Creative Writing Virtual Masterclasses
All masterclasses will take place virtually at 6.30pm. Joining links will be provided on request
The Masterclass Series exists to supplement Masters and undergraduate students of Creative Writing with talks and readings from excellent writers, agents, publishers and others with knowledge of the world of writing. All interested members of the university or public are welcome to attend. We also use the series to highlight the work of writers associated with Sheffield Hallam who are launching new work. If you are, or know of, a member of staff or alumnae who is publishing a work of high quality prose, poetry or literary non-fiction and would like to apply to launch their work within the series, please get in touch with Harriet Tarlo (email@example.com)
Week 7 – 11/11/2020 – Stephen Sexton: Times of the Image: Contemporary Ekphrasis
This masterclass will provide an introduction to the genre of ekphrasis, a genre of poetry which finds its origins in Ancient Greek rhetoric, and which has developed over the many centuries to include objects of visual art, photographs, films, cartoons and video games. Ekphrasis takes an object, such as a painting, and responds to it in language, using one or several of a number of processes. This masterclass will consider compelling examples of the genre; poems representing new technologies of the image. Consequently, it will consider the new ways we understand images in relation to language, ourselves and the world.
Stephen Sexton’s first book, If All the World and Love Were Young was the winner of the Forward Prize for Best First Collection in 2019 and the Shine / Strong Award for Best First Collection. He is the 2020 recipient of the E M Forster Award from the American Academy of Arts and Letters. He was the winner of the National Poetry Competition in 2016 and the recipient of an Eric Gregory Award in 2018. He teaches at the Seamus Heaney Centre for Poetry at Queen’s University, Belfast.
Week 8 – 18/11/2020 Robert Macfarlane: Writing Nature in the Anthropocene
What are the possibilities and responsibilities of writing about ‘nature’ in an age of pandemics, climate fires and extinction? How can literature encompass both harm and wonder, and how might it intersect with contemporary politics? Join Robert Macfarlane and Joanna Dobson for a discussion about these and other questions concerning literature, art, protest and loss.
Robert Macfarlane is the author of books about nature, landscape, place and people including Underland, Landmarks,The Old Ways, The Wild Places and, with Jackie Morris, The Lost Words: A Spell Book. His work has been widely adapted for film, radio and performance, and he has collaborated with artists and musicians including Johnny Flynn, Stanley Donwood and Karine Polwart.
Week 9 – 25/11/2020 Frances Leviston: The Painful Knots Of Stories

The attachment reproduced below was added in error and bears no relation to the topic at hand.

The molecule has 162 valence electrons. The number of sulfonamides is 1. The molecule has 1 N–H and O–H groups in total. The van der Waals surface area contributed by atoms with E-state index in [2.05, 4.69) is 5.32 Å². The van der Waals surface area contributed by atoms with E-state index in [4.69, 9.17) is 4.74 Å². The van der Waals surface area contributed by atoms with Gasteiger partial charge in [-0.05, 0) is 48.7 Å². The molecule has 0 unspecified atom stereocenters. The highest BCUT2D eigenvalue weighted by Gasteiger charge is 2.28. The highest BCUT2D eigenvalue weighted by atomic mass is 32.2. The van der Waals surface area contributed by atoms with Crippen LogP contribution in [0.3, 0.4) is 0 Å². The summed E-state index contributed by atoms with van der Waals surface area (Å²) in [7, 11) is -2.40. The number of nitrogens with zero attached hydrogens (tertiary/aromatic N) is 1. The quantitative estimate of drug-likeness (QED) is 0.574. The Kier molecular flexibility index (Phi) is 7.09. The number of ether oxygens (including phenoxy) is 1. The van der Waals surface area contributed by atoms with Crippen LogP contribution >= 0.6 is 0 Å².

When we say ‘conflict’, do we really mean ‘pain’? Knowing what to write about, and how — particularly in the case of the short story — might well be a case of following some pain to the source and applying more pressure once there. This talk will trace such a possibility through.
Frances Leviston studied English at St Hilda’s College, Oxford, and graduated from the MA in Creative Writing at Sheffield Hallam University in 2006. Her first book of short stories, The Voice in My Ear, was published by Jonathan Cape in 2020. She has previously written two collections of poetry: Public Dream (2007), which was shortlisted for the T S Eliot Prize, and Disinformation (2015), shortlisted for the International Dylan Thomas Award. She is a Senior Lecturer in Creative Writing at the University of Manchester. She lives in Northumberland.
Week 10 – 2/12 /2020 – Open Mic Flyer for Creative Writing Master Class – Dec 2
Week 11 – 9/12 /2020 Dave Swann: The Third Space: A Guide to the Fascinations of Flash Fiction
A guide to some of the challenges of writing flash fiction, with tips on how to approach back-story; characterisation; imagery; tension; humour; openings and closings; and dramatic focus. I will also discuss some of the things that flash fiction writers can learn from poets and screenwriters.
David Swann has worked in newspaper offices, jails, warehouses, and nightclubs. He is a Senior Lecturer in English & Creative Writing at the University of Chichester. His collection, The Privilege of Rain (Waterloo Press, 2010), based on his experiences as a Writer-in-Residence in a prison, was shortlisted for the Ted Hughes Award. His stories, flashes, and poems have won many awards, including eight successes at the Bridport Prize and two in the National Poetry Competition. Dave’s flash fiction collection, Stronger Faster Shorter (Flash: The International Short-Short Story Press), was published in 2015.